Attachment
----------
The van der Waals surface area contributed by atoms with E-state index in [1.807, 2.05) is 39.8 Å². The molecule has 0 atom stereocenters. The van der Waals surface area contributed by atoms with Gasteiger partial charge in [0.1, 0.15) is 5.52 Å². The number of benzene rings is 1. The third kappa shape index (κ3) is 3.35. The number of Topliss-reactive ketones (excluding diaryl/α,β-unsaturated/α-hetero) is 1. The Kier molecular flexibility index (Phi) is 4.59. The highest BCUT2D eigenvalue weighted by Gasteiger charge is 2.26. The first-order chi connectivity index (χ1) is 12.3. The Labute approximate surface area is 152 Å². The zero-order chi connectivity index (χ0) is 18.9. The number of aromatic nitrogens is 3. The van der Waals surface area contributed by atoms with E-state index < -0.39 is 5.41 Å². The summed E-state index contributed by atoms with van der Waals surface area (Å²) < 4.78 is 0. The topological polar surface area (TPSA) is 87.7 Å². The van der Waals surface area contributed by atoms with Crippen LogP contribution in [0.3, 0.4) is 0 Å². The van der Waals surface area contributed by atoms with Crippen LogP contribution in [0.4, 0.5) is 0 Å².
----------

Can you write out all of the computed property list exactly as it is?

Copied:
The van der Waals surface area contributed by atoms with E-state index in [1.807, 2.05) is 39.8 Å². The molecule has 0 atom stereocenters. The van der Waals surface area contributed by atoms with Gasteiger partial charge in [0.1, 0.15) is 5.52 Å². The number of benzene rings is 1. The third kappa shape index (κ3) is 3.35. The number of Topliss-reactive ketones (excluding diaryl/α,β-unsaturated/α-hetero) is 1. The Kier molecular flexibility index (Phi) is 4.59. The highest BCUT2D eigenvalue weighted by Gasteiger charge is 2.26. The first-order chi connectivity index (χ1) is 12.3. The Labute approximate surface area is 152 Å². The zero-order chi connectivity index (χ0) is 18.9. The number of aromatic nitrogens is 3. The van der Waals surface area contributed by atoms with E-state index < -0.39 is 5.41 Å². The summed E-state index contributed by atoms with van der Waals surface area (Å²) < 4.78 is 0. The topological polar surface area (TPSA) is 87.7 Å². The van der Waals surface area contributed by atoms with Crippen LogP contribution in [0.3, 0.4) is 0 Å². The van der Waals surface area contributed by atoms with Crippen LogP contribution in [0.4, 0.5) is 0 Å².